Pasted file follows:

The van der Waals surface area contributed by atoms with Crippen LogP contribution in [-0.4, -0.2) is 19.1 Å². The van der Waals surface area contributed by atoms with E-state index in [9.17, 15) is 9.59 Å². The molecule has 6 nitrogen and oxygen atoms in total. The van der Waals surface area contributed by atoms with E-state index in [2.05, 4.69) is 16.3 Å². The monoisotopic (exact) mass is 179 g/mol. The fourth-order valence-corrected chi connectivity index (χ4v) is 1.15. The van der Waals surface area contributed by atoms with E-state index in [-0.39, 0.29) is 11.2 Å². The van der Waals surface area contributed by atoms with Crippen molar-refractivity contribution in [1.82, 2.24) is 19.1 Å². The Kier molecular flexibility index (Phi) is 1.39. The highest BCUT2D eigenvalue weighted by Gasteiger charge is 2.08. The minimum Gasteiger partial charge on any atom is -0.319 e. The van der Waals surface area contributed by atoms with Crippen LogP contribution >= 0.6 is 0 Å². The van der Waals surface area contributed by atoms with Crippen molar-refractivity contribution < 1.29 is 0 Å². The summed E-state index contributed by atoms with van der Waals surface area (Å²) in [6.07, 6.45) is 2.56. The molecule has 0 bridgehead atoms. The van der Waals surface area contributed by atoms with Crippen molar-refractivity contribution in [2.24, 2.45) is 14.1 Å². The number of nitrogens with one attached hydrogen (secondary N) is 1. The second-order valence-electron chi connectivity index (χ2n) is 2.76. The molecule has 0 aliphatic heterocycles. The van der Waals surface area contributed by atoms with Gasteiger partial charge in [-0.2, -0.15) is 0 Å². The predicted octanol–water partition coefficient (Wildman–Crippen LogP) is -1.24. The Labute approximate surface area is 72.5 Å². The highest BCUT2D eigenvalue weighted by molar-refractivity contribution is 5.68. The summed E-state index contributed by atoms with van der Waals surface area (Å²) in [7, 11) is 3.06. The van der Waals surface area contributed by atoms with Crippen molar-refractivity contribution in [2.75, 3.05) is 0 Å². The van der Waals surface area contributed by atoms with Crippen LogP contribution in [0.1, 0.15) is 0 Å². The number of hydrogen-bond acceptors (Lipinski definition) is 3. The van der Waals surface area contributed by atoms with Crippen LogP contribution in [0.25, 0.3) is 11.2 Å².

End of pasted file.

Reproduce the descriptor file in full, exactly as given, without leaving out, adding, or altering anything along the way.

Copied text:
The van der Waals surface area contributed by atoms with Crippen LogP contribution in [-0.4, -0.2) is 19.1 Å². The van der Waals surface area contributed by atoms with E-state index in [9.17, 15) is 9.59 Å². The molecule has 6 nitrogen and oxygen atoms in total. The van der Waals surface area contributed by atoms with E-state index in [2.05, 4.69) is 16.3 Å². The monoisotopic (exact) mass is 179 g/mol. The fourth-order valence-corrected chi connectivity index (χ4v) is 1.15. The van der Waals surface area contributed by atoms with E-state index in [-0.39, 0.29) is 11.2 Å². The van der Waals surface area contributed by atoms with Crippen molar-refractivity contribution in [1.82, 2.24) is 19.1 Å². The Kier molecular flexibility index (Phi) is 1.39. The highest BCUT2D eigenvalue weighted by Gasteiger charge is 2.08. The minimum Gasteiger partial charge on any atom is -0.319 e. The van der Waals surface area contributed by atoms with Crippen LogP contribution >= 0.6 is 0 Å². The van der Waals surface area contributed by atoms with Crippen molar-refractivity contribution < 1.29 is 0 Å². The summed E-state index contributed by atoms with van der Waals surface area (Å²) in [6.07, 6.45) is 2.56. The molecule has 0 bridgehead atoms. The van der Waals surface area contributed by atoms with Crippen molar-refractivity contribution in [2.24, 2.45) is 14.1 Å². The number of nitrogens with one attached hydrogen (secondary N) is 1. The second-order valence-electron chi connectivity index (χ2n) is 2.76. The molecule has 0 aliphatic heterocycles. The van der Waals surface area contributed by atoms with Gasteiger partial charge in [-0.2, -0.15) is 0 Å². The predicted octanol–water partition coefficient (Wildman–Crippen LogP) is -1.24. The Labute approximate surface area is 72.5 Å². The highest BCUT2D eigenvalue weighted by molar-refractivity contribution is 5.68. The summed E-state index contributed by atoms with van der Waals surface area (Å²) in [7, 11) is 3.06. The van der Waals surface area contributed by atoms with Crippen molar-refractivity contribution in [2.75, 3.05) is 0 Å². The van der Waals surface area contributed by atoms with Crippen LogP contribution in [0.1, 0.15) is 0 Å². The number of hydrogen-bond acceptors (Lipinski definition) is 3. The van der Waals surface area contributed by atoms with Crippen LogP contribution in [0.25, 0.3) is 11.2 Å².